For years I have been telling people that they should listen to, in the absence of staged performances, Enescu’s opera Oedipe, preferably in the marvellous EMI recording from 1990, still available. It only occurred to me when I was preparing to go to the Royal Opera’s new production that I haven’t actually listened to a recording for many years — it seems to belong with its contemporary Busoni’s Doktor Faust as something more admired in the breach than the observance.
My feelings now, after seeing the production by La Fura dels Baus, are mixed. There is a lot of lovely music here, and some strong drama. I’m not sure that the music, mostly, supports the drama or indeed that it, the music, has any specific qualities. Listen to the brief prelude and you won’t feel prepared for anything in particular. The idiom, not so much eclectic as impersonal, is mainly attractive, inventive, but wholly lacking in memorability. I don’t know, and haven’t managed to find out, why Enescu chose French as the preferred language of his one opera, but it seems the right one for this mainly floating music, or perhaps it’s the other way round.
I realised how wise Stravinsky was to write his Oedipus drama to a Latin text, and to call it an ‘opera-oratorio’, though in fact it is far more dramatic than Enescu’s opera, to which the term would be much more appropriate. I don’t want to sound negative: I wasn’t bored for a moment in this medium-sized work, and the superb choral writing, done full justice to by a chorus who had to spend most of the time pretending to be the Terracotta Army — the first sight of the four-tiered set, with all those baked figures, is unforgettable — provided the same kind of thrill that you can get from a superior biblical epic.
Halfway through the characters start wearing RAF greatcoats, and the Sphinx, well sung by Marie-Nicole Lemieux, arrived in a decrepit Spitfire, which collapsed with her demise. One of the troubles with that is that we have seen something of the kind so often that it only evokes a sigh at the limitations of directors and designers. Further, although the Oedipus myth, like other great myths, always deserves to be retold, any one re-enactment should be a unity, not a conspectus. When myth becomes conscious of itself as myth, it becomes pretentious and boring.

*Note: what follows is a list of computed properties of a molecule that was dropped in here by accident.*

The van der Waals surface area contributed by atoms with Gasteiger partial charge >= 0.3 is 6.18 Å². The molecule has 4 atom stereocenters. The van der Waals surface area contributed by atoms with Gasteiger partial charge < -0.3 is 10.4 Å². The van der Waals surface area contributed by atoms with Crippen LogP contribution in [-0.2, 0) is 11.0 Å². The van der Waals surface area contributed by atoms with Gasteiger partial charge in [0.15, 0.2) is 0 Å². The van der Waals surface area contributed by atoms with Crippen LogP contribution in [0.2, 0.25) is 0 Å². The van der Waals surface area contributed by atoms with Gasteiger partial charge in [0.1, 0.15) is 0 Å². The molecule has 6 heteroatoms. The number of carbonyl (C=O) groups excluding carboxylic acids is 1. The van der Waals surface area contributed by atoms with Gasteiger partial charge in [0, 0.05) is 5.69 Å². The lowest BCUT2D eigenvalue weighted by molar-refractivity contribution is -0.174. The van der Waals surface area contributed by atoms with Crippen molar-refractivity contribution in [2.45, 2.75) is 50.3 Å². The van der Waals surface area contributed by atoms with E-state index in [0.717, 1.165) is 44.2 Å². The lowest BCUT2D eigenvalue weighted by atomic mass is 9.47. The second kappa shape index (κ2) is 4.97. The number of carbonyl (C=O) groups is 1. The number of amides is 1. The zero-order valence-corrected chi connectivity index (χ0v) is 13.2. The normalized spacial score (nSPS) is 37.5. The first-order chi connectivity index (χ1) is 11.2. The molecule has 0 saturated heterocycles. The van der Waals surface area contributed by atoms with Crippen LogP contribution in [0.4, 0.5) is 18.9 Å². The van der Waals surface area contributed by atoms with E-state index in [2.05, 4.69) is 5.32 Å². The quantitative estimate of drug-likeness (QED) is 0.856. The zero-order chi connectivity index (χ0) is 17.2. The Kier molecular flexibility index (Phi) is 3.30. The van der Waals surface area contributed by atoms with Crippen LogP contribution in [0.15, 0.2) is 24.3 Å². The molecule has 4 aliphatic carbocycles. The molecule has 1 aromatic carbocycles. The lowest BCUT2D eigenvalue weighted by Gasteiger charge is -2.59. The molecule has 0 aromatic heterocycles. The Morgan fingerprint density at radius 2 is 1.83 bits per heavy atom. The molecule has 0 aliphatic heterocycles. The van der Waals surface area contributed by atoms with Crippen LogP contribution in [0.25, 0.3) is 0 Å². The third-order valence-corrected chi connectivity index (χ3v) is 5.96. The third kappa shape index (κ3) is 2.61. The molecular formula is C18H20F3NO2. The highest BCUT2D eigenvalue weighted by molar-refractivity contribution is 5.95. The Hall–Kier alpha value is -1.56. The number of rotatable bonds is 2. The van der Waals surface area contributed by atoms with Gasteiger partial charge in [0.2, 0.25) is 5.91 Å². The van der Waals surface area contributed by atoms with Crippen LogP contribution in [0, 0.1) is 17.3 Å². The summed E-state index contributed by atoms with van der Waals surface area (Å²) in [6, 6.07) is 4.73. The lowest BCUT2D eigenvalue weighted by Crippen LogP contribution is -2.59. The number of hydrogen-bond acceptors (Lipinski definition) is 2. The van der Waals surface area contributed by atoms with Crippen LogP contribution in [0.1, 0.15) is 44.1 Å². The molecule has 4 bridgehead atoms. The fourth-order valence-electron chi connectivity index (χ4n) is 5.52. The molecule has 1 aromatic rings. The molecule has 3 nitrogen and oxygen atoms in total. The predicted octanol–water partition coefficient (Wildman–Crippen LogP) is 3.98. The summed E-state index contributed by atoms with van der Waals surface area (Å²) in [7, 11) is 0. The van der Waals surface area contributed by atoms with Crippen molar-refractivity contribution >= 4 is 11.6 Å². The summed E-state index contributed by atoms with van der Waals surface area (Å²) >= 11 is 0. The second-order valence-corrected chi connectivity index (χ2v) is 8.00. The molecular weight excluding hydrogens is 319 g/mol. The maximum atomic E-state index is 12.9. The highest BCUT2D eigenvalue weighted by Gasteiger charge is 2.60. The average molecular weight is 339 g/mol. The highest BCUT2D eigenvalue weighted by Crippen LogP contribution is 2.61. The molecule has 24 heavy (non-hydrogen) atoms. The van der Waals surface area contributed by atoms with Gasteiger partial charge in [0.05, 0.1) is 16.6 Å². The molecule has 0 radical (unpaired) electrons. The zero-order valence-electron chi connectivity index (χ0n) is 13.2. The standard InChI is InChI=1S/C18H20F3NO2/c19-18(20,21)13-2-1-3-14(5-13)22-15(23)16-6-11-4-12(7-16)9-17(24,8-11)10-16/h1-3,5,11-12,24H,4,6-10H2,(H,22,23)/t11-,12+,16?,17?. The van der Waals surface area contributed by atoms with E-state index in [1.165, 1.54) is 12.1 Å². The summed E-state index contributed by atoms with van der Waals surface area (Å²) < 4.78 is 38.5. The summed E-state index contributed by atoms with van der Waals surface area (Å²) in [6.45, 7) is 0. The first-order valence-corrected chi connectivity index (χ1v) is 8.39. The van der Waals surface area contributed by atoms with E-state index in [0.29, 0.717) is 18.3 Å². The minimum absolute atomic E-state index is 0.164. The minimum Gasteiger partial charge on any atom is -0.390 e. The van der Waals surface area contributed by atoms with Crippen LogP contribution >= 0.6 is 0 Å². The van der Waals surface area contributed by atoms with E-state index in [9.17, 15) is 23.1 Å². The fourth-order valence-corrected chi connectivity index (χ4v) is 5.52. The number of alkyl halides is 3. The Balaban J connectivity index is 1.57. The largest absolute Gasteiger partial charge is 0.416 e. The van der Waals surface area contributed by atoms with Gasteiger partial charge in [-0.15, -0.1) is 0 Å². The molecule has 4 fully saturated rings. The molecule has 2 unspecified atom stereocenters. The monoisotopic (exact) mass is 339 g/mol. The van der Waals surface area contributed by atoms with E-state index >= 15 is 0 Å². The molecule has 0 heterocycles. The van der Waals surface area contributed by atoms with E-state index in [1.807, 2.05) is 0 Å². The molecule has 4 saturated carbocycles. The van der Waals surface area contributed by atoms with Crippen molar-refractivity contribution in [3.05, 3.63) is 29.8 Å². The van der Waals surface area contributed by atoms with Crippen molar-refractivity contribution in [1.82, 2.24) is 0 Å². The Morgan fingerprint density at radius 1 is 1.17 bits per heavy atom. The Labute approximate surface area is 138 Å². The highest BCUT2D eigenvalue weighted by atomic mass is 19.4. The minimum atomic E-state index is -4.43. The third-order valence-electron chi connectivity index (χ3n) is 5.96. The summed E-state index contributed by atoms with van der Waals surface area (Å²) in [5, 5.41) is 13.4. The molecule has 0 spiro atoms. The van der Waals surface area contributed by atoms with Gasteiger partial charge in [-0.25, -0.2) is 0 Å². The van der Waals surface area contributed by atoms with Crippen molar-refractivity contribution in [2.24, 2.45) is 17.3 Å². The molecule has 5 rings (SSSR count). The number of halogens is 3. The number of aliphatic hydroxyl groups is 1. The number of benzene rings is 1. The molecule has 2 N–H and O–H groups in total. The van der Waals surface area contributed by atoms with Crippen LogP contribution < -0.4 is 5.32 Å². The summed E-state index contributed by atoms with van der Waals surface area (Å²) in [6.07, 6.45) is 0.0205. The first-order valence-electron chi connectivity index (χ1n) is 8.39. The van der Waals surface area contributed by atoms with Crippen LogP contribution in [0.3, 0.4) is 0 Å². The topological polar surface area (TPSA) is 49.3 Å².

The musical performance is fine, if mildly uneven. Johan Reuter’s Oedipe disappointed me in the first two acts, but after the interval he was far more powerful, both in his acting and his declamation. His final progress to acceptance, and his standing under a cleansing shower before disappearing into a blaze of light, at last lifted the work on to the level that I hoped it would have throughout. Jocaste is the intense Sarah Connolly, the most versatile living contralto. If even she made less impact than one might hope, it is because the work spends so much time being undecided about whether it is a cantata or a drama, moving firmly to the dramatic only in its second half. All the rest of the cast, though sometimes hamstrung by the production, did their parts justice, except, I regret to say, for John Tomlinson’s Tirésias. He has been so great over the decades — we should remember him for his great Wagner performances and his Minotaur.
Despite my tentative reservations, I hope to go to a later performance in this short run. Oedipe is not likely to be, nor should it be, a repertory piece, but in its seriousness and dignity it earns respect — not a typical response to opera.
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